HP OpenVMS Guide to System Security > Chapter 7 Managing System Access

Defining Times and Conditions for System Access

  Table of Contents



The level of system access a user enjoys depends on your site requirements, that user's role in the organization, and your management of his or her account. A site with low security requirements and plenty of system resources may allow access at any time of day whereas a site with moderate security requirements may limit logins to daytime hours and permit dialup or network connections only to a subset of users.

Using the Authorize utility, you control when and how users can access the system. Table 7-1 “Authorize Qualifiers Controlling Login Times and Conditions” identifies the applicable qualifiers.

Table 7-1 Authorize Qualifiers Controlling Login Times and Conditions

Categories Qaulifier Description

Time of day


By default, a user has full access every day. By specifying an access time, you prevent access at all other times. Identify hours on primary days with the keyword PRIMARY; identify hours on secondary days with the keyword SECONDARY.



Specifies hours of access permitted for dialup logins.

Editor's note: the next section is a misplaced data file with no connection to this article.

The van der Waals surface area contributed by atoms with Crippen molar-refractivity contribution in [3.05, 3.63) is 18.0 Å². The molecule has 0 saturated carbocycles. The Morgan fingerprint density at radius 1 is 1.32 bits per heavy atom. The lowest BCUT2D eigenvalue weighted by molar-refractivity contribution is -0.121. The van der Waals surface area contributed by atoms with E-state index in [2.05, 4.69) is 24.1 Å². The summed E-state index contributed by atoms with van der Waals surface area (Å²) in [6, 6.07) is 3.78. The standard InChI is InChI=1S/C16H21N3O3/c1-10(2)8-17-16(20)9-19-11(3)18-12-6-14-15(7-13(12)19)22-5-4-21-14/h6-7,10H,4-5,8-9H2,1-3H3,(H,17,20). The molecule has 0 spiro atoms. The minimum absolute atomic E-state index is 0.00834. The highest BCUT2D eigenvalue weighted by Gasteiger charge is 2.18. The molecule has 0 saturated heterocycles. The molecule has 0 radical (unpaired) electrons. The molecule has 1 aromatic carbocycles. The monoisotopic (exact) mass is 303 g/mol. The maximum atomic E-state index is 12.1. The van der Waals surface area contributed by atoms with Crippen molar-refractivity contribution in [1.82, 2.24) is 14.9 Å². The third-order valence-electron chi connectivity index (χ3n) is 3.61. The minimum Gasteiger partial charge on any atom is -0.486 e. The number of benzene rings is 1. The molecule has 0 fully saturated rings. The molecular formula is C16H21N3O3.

Specifies hours of access for interactive logins from local terminals.

Days of week


Defines the primary and secondary days of the week for logging in.

Mode of operation


Specifies the hours of access permitted for batch jobs.



Specifies the hours of access for interactive logins.



Specifies the hours of access permitted for network batch jobs.



Specifies hours during which access is permitted for interactive logins from network remote terminals (with the DCL command SET HOST).

Allocation of resources


Specifies the name of the user's default device at login.



Specifies the name of the user's default directory at login.

Validity of account


Specifies the expiration date and time of the account.



Disables the account so the user cannot log in.

External authentication


Specifies that the user is externally authenticated.


Restricting Work Times

AUTHORIZE qualifiers let you restrict system use to certain days of the week and certain periods of the day. Restricting work times is useful to better balance the workload on your system. Restricting access to accounts is also an effective way of preventing unauthorized use of the system outside of normal working hours.